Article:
There are so many reasons to go to Paris. Lovebirds flock there to walk round the city of love and add their padlock to the thousands weighing down the bridges; the lively ambience of the city makes a memorable birthday trip; and I could not resist the allure of Paris when I could easily hop on a train to go there. Of course I, being the adventurous wally, asked myself why I would get a train when I could do it à la France and use Bla Bla Car, a website which helps you to find car-shares. The six hour car journey answered my question. The eight hour bus journey home sent me to the train ticket shop where I bought a young person’s railcard. But, in all honesty, it was actually quite fun. Plus, a Portuguese lady who was on the same bus as me (and travelling 14 hours more than me to get home so I cannot complain) taught me how to say wine and bread in Portuguese. I forgot the word for bread, but I’ll know how to get some vignon when I next visit there.
I had a fabulous time visiting the Louvre, saying hi to the Shakespeare book shop, wandering round thrift shops and stealing pumpkins from clubs dressed as a scarecrow and accompanied by Frieda Kahlo and a Sim with the adamant certainty that I would most DEFINITELY be taking it on my bus journey home because it wouldn’t weigh my bag down that much. My judgment was misplaced then, but I corrected myself in the morning and left it to Yasmine and Pati as a parting gift. One great decision they made, however, was to take Yasmine’s sister and I to Candelaria.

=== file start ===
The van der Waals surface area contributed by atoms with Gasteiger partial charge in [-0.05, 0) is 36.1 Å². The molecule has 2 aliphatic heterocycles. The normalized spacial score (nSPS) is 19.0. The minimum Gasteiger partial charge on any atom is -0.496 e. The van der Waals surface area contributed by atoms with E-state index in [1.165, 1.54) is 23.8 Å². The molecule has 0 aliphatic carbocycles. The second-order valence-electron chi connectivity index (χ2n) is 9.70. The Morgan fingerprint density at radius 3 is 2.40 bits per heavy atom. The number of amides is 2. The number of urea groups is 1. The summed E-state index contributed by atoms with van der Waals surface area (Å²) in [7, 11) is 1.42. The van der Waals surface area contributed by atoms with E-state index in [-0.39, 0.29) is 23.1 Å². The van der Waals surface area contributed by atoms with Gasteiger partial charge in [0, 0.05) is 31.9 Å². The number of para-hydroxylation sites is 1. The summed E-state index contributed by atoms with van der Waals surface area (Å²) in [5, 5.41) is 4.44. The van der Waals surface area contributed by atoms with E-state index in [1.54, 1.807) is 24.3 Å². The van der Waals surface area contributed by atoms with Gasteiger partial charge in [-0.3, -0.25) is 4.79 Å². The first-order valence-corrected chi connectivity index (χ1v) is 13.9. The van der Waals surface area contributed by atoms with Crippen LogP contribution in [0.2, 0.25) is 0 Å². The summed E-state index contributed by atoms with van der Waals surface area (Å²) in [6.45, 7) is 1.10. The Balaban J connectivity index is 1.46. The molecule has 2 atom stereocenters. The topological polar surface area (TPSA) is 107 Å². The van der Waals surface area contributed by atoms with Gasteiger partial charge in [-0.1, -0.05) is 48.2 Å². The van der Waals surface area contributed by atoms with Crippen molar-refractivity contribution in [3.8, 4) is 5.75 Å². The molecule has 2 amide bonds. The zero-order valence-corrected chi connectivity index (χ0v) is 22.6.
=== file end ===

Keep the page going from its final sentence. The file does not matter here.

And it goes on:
There were two people working there. One worked in the kitchen and the other made and served the drinks, and gave out the food. The bar was actually the kitchen and also where we ate. There was one table which seated eight and had a queue of about eight. We watched the chef sear and smoke and toss the meat, and we gazed at the smooth-talking Spanish-French-English waiter who kindly gave us free orange margaritas while we waited. The glasses were peppered with chilli flakes, and filled with zesty, boozy goodness. I dream about those margaritas.
We started off with some guacamole – juicy gems of tomato snuggled in creamy avocado and seasoned beautifully. The golden plain nachos added a complementary crunch. We then ordered a selection of tacos: pork, beef and the vegetarian specialty of sweet potato and mushroom. The servings were petite, which put them under greater scrutiny because each bite was to be explored and savoured.
Recently my tolerance for heat has improved so I plopped some chilli sauce onto the pork one and went for the first bite. The decisive bite. The soft, stretchy tacos were like warm blankets which, if you crawled underneath, hid beautifully cooked meat, rich sauce and the heart-and-tongue warming heat which was fab for a freezing evening. I think the sweet potato and mushroom combination stole the show though – it was much more fiery but the sweetness and feathery texture of the potato followed by the piquant marinade set off fireworks.
We then finished off with a shot of tequila, which came in a glass far too big to retain any sense of dignity in a restaurant where moving an elbow risked either a bruised eye or a bowl of green mush in someone’s lap. Nevertheless, we did our best and have the photos.
If, like me, you sometimes have lapses of judgment, this is one call which will be a safe bet. You will not regret going to this tiny restaurant with zingy food and a sassy serveur.